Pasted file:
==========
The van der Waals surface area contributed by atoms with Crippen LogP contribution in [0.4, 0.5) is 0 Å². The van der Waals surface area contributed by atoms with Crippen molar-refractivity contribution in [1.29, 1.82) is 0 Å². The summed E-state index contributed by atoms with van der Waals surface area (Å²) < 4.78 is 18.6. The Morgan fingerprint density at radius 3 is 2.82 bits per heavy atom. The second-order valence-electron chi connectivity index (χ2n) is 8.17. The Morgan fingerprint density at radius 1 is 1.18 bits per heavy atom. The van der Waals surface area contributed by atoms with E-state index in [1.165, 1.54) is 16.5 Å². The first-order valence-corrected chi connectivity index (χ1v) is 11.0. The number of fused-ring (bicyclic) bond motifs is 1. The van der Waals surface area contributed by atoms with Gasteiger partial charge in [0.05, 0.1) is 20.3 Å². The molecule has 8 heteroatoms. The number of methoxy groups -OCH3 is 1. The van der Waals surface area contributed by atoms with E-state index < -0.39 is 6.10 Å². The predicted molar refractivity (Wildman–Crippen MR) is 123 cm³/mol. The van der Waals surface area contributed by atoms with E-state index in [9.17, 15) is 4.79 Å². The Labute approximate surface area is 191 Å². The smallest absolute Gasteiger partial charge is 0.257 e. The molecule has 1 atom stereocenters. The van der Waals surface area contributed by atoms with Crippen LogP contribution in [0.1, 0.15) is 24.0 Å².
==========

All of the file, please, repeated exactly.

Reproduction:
The van der Waals surface area contributed by atoms with Crippen LogP contribution in [0.4, 0.5) is 0 Å². The van der Waals surface area contributed by atoms with Crippen molar-refractivity contribution in [1.29, 1.82) is 0 Å². The summed E-state index contributed by atoms with van der Waals surface area (Å²) < 4.78 is 18.6. The Morgan fingerprint density at radius 3 is 2.82 bits per heavy atom. The second-order valence-electron chi connectivity index (χ2n) is 8.17. The Morgan fingerprint density at radius 1 is 1.18 bits per heavy atom. The van der Waals surface area contributed by atoms with E-state index in [1.165, 1.54) is 16.5 Å². The first-order valence-corrected chi connectivity index (χ1v) is 11.0. The number of fused-ring (bicyclic) bond motifs is 1. The van der Waals surface area contributed by atoms with Gasteiger partial charge in [0.05, 0.1) is 20.3 Å². The molecule has 8 heteroatoms. The number of methoxy groups -OCH3 is 1. The van der Waals surface area contributed by atoms with E-state index < -0.39 is 6.10 Å². The predicted molar refractivity (Wildman–Crippen MR) is 123 cm³/mol. The van der Waals surface area contributed by atoms with E-state index in [9.17, 15) is 4.79 Å². The Labute approximate surface area is 191 Å². The smallest absolute Gasteiger partial charge is 0.257 e. The molecule has 1 atom stereocenters. The van der Waals surface area contributed by atoms with Crippen LogP contribution in [0.1, 0.15) is 24.0 Å².